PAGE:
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Drowning in data and starved for insights? Chennai based LatentView can help

Raghu Mohan
posted on 5th June 2013
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Assume the following situation - You are an e-commerce company which is doing reasonably well. You are looking to find out what about your site your customers like and what they don't. While you can always go the regular survey route, today's internet businesses leverage the power of web Venkat Viswanathan, Founder & CEO, LatentView - 1analytics tools to obtain data from multiple sources. Right from what are the links that are being clicked to the way in which your customers log in and to the pages that they go to after the landing page, these tools can provide you quantitative data of things you didn't know could be measured.

The tough part comes when you have to make decision inferred from data. While on a basic level common sense would suffice for deriving insights from small data sets, the challenge arises when your data sets increase in size. In 2006, Venkat Viswanathan, who was then with Cognizant identified this problem and decided to venture out on his own in what was a nascent space back then. Today, the data analytics business is valued at approximately $79 Billion and is projected to double by 2016.

LatentView has been in the business of data analysis since 2006 and since then, the company has grown to a 250 personnel unit and has offices in Chennai and US. This bootstrapped company is now growing at a brisk pace and in a conversation with founder Venkat Viswanathan, we derived some valuable "insights" (no pun intended) in the lucrative and ever-growing data analysis space.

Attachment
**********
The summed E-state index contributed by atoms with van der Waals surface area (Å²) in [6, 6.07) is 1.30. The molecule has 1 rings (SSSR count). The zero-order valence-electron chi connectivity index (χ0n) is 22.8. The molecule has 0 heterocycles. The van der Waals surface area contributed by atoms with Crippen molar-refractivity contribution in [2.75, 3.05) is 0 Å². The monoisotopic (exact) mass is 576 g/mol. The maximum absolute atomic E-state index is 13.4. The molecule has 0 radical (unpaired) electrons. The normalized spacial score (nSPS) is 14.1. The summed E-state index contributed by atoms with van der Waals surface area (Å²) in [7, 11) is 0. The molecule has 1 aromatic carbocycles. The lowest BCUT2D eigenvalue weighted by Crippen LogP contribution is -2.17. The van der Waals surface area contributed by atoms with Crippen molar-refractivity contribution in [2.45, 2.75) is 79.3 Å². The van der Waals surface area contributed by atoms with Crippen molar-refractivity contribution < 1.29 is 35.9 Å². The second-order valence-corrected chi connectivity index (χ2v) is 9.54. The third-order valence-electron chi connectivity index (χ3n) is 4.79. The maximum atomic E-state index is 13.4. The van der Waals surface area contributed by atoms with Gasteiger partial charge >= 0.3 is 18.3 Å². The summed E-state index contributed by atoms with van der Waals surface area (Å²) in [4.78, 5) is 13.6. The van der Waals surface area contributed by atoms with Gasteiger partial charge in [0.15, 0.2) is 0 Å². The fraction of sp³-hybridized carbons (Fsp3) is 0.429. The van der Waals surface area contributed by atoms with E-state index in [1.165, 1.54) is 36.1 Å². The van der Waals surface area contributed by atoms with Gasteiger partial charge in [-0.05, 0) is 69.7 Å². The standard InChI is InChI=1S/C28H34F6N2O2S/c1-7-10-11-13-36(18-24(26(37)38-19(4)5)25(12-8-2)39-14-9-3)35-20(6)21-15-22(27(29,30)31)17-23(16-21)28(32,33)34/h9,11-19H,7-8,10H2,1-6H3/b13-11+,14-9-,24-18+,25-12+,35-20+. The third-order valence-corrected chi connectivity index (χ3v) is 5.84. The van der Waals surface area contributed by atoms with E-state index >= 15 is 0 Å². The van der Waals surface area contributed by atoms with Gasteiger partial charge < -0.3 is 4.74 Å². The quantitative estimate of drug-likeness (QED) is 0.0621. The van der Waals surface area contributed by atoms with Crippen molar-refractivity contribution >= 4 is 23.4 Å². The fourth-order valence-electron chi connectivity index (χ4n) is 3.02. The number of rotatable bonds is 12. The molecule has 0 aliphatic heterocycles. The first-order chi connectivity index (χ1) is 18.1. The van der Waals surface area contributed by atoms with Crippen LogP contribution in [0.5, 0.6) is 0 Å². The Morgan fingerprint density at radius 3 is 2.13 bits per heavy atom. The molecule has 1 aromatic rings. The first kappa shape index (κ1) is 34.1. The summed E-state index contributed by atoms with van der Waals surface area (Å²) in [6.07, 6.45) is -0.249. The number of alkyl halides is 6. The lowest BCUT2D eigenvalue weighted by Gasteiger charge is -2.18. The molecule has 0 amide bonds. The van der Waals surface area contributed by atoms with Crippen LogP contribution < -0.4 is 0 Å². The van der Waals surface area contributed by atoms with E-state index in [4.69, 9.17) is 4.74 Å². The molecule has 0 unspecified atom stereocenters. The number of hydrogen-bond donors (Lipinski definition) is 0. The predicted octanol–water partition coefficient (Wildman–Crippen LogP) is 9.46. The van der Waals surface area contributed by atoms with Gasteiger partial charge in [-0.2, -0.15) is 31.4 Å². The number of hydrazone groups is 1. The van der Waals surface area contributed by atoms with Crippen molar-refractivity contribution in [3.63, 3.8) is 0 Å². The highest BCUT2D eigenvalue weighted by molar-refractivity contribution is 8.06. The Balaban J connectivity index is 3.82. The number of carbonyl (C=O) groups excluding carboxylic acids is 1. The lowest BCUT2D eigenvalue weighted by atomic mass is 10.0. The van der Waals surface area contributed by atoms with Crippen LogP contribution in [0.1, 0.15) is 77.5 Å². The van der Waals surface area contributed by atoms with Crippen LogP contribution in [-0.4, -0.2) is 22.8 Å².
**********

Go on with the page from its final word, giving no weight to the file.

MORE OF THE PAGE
So where is all this data coming from?! 

Venkat's answer to this question is simple. He says, "Large enterprises have always suffered with aVV surplus of data which they wouldn't know how to crunch to derive insights from. In recent times the cost of computing and data storage has gone down significantly, which has only added to the amount of analyzable data that an enterprise has. They're drowning in data and starving for insights."

LatentView's area of operations includes anywhere from pure statistical analysis of large amounts of data to the latest buzz word in the startup ecosystem, Big Data. Venkat says, "Some of our work falls in the big data space. But that's the more engineering side of a our jobs.

Analytics products VS services 

When asked about why LatentView isn't in the software product space, Venkat said, "While building a software product, there is a strong technology focus. LatentView's offerings are business focused. Over the years, we have seen that customers need a lot of hand holding in this space and many times, a standalone product doesn't suffice. If you look at the recent IDC report, they've touted the data analytics services industry to be much bigger than the product space."

However, Venkat did say that LatentView is also getting into the product space with Bidwiser, an online bidding engine, which they're still working on.

Markets - US VS India